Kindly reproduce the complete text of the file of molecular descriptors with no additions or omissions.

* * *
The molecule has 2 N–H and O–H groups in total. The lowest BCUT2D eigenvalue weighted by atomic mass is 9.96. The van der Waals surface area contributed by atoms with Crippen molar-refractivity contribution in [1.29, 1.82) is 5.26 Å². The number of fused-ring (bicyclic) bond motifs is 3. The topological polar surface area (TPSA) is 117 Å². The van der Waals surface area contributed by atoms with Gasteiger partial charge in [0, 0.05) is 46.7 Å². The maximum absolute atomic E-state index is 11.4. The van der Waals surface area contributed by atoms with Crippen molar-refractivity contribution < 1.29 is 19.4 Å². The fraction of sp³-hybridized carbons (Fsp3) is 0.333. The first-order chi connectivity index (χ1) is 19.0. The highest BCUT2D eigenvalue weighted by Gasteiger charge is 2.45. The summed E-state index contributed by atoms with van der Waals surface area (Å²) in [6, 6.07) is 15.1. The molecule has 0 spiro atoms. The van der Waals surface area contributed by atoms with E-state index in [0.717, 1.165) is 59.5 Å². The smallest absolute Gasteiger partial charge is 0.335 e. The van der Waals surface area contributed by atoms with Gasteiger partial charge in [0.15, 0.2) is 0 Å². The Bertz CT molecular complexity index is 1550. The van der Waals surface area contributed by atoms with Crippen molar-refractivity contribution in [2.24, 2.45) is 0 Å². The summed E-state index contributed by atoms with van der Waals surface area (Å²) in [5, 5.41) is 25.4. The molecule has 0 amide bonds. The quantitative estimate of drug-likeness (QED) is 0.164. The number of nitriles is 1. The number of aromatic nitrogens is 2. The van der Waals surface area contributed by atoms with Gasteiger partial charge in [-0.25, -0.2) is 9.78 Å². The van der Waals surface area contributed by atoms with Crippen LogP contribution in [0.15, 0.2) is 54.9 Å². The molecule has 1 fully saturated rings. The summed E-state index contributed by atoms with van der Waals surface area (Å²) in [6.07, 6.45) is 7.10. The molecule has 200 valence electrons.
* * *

The molecule has 2 N–H and O–H groups in total. The lowest BCUT2D eigenvalue weighted by atomic mass is 9.96. The van der Waals surface area contributed by atoms with Crippen molar-refractivity contribution in [1.29, 1.82) is 5.26 Å². The number of fused-ring (bicyclic) bond motifs is 3. The topological polar surface area (TPSA) is 117 Å². The van der Waals surface area contributed by atoms with Gasteiger partial charge in [0, 0.05) is 46.7 Å². The maximum absolute atomic E-state index is 11.4. The van der Waals surface area contributed by atoms with Crippen molar-refractivity contribution < 1.29 is 19.4 Å². The fraction of sp³-hybridized carbons (Fsp3) is 0.333. The first-order chi connectivity index (χ1) is 19.0. The highest BCUT2D eigenvalue weighted by Gasteiger charge is 2.45. The summed E-state index contributed by atoms with van der Waals surface area (Å²) in [6, 6.07) is 15.1. The molecule has 0 spiro atoms. The van der Waals surface area contributed by atoms with E-state index in [0.717, 1.165) is 59.5 Å². The smallest absolute Gasteiger partial charge is 0.335 e. The van der Waals surface area contributed by atoms with Gasteiger partial charge in [0.15, 0.2) is 0 Å². The Bertz CT molecular complexity index is 1550. The van der Waals surface area contributed by atoms with Crippen molar-refractivity contribution in [2.24, 2.45) is 0 Å². The summed E-state index contributed by atoms with van der Waals surface area (Å²) in [5, 5.41) is 25.4. The molecule has 0 amide bonds. The quantitative estimate of drug-likeness (QED) is 0.164. The number of nitriles is 1. The number of aromatic nitrogens is 2. The van der Waals surface area contributed by atoms with Gasteiger partial charge in [-0.25, -0.2) is 9.78 Å². The van der Waals surface area contributed by atoms with Crippen LogP contribution in [0.15, 0.2) is 54.9 Å². The molecule has 1 fully saturated rings. The summed E-state index contributed by atoms with van der Waals surface area (Å²) in [6.07, 6.45) is 7.10. The molecule has 200 valence electrons.